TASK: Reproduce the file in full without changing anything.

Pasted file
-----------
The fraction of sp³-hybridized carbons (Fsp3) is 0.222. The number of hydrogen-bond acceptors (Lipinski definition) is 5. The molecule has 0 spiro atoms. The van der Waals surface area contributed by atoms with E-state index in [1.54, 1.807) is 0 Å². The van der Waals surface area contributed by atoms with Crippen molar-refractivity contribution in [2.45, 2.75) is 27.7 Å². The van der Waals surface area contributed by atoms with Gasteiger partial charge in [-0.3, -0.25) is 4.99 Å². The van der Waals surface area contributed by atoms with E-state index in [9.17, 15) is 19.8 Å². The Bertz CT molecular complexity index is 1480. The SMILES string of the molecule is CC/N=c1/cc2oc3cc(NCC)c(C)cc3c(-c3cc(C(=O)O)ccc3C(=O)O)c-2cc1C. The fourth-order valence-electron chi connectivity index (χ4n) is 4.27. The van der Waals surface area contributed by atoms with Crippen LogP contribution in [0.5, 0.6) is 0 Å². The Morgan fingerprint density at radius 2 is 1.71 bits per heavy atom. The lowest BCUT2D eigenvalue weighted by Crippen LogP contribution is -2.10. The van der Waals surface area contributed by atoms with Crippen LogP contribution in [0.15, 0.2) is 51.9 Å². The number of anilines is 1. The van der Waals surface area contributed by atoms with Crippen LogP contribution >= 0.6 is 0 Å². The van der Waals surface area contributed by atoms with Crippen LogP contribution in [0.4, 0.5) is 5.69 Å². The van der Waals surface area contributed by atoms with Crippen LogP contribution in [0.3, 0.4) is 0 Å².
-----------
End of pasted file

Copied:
The fraction of sp³-hybridized carbons (Fsp3) is 0.222. The number of hydrogen-bond acceptors (Lipinski definition) is 5. The molecule has 0 spiro atoms. The van der Waals surface area contributed by atoms with E-state index in [1.54, 1.807) is 0 Å². The van der Waals surface area contributed by atoms with Crippen molar-refractivity contribution in [2.45, 2.75) is 27.7 Å². The van der Waals surface area contributed by atoms with Gasteiger partial charge in [-0.3, -0.25) is 4.99 Å². The van der Waals surface area contributed by atoms with E-state index in [9.17, 15) is 19.8 Å². The Bertz CT molecular complexity index is 1480. The SMILES string of the molecule is CC/N=c1/cc2oc3cc(NCC)c(C)cc3c(-c3cc(C(=O)O)ccc3C(=O)O)c-2cc1C. The fourth-order valence-electron chi connectivity index (χ4n) is 4.27. The van der Waals surface area contributed by atoms with Crippen LogP contribution in [0.5, 0.6) is 0 Å². The Morgan fingerprint density at radius 2 is 1.71 bits per heavy atom. The lowest BCUT2D eigenvalue weighted by Crippen LogP contribution is -2.10. The van der Waals surface area contributed by atoms with Crippen LogP contribution in [0.15, 0.2) is 51.9 Å². The number of anilines is 1. The van der Waals surface area contributed by atoms with Crippen LogP contribution >= 0.6 is 0 Å². The van der Waals surface area contributed by atoms with Crippen LogP contribution in [0.4, 0.5) is 5.69 Å². The van der Waals surface area contributed by atoms with Crippen LogP contribution in [0.3, 0.4) is 0 Å².